And let’s not forget your customers (those that have actually bought from you) – they are an important asset to your business, and know about your business already. But do they know everything they need to know to choose to buy from you again? You can keep them up to date with news via email marketing – special exclusive offers, sneak previews, trade secrets etc.- they all serve to make them feel special and retain loyalty. But you can only do this if your data is segmented so you know who your customers are – and who of those customers has recently become inactive and need extra attention.
So, it’s important to get close to your data, to understand who is on it, how they are behaving, so you can decide how you are going to communicate with them.
Once you’ve decided who to email, and what to say, how can you maximise response levels? Think of your subject line as a headline in a newspaper, or a magazine advertisement – it needs to catch attention or the article won’t get read. It’s the same with emails.
Are your subject lines doing it for you?
‘This week’s top offers’, ‘Save money on printer cartridges’, ‘Buy software online’ – we’ve all seen them, and they all end up in our junk folders – because they simply do not do it for us!
If you want your audience to sit up and listen, the subject line is the most important part of the email – if it doesn’t catch attention, the rest of the email won’t get read.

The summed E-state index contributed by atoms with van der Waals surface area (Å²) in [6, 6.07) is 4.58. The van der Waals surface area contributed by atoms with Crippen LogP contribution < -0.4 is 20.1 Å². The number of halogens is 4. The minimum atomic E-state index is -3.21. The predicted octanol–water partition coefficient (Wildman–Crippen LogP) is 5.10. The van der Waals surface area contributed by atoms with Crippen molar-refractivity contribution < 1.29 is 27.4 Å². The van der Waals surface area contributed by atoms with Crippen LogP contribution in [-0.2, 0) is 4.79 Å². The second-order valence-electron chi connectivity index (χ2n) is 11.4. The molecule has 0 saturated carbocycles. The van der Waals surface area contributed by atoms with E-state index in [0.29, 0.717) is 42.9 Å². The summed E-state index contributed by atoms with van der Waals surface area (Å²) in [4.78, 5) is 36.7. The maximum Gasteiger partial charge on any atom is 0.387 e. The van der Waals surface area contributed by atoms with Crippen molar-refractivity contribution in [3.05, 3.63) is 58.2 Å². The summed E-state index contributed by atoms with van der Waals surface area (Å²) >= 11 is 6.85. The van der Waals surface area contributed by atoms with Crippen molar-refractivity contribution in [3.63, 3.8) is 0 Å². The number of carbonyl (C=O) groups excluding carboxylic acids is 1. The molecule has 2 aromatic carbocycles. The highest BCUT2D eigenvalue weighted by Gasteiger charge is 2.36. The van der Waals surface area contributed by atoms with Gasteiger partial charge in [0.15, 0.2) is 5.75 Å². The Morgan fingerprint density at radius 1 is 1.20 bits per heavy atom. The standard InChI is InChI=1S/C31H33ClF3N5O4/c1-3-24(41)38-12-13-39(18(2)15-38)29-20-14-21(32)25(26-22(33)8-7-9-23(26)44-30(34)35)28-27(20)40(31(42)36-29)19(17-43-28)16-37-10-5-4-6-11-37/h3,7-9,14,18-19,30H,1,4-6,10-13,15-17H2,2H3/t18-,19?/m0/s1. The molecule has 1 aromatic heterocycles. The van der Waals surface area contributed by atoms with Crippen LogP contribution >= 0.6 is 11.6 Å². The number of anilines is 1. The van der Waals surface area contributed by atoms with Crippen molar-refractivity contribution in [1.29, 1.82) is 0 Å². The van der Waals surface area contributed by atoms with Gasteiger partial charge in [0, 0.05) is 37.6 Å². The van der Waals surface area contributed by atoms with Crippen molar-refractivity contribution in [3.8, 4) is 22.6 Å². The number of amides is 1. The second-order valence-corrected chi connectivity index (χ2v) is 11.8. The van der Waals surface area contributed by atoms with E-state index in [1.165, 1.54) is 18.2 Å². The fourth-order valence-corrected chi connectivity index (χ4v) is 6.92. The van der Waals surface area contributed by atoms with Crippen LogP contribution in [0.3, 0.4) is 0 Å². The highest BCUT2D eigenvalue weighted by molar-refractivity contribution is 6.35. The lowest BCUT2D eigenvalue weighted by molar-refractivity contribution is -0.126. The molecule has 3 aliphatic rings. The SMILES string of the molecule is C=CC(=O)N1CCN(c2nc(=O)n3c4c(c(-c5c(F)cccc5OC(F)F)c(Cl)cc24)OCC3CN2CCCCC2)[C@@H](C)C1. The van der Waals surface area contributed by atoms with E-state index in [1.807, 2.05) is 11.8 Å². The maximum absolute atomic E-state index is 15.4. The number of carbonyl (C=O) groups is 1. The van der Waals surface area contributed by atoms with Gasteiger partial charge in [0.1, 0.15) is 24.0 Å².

Be bold, be controversial, be witty, be intriguing. Keep it short and to the point – and don’t forget to put your subject matter in context and be mindful of the people you are writing to.
Familiarity is OK with warm prospects and customers. It’s not OK with cold prospects, and can breed a resistance from potentially great contacts who are offended by your familiar approach.
“Richard Branson’s got it – have you?”
Wouldn’t you like to know what it is Richard Branson has? This line creates intrigue – it compels the reader to open the email.
Richard Branson has a high profile – now if you’re a PR company and send out an email with a subject line that says – “Do you need more publicity?” do you think it will get the same reaction?
What kind of responses can you expect to receive?
If you do the job well, and pitch your emails right, you’ll receive warm replies that open conversations.
So, is email marketing for you?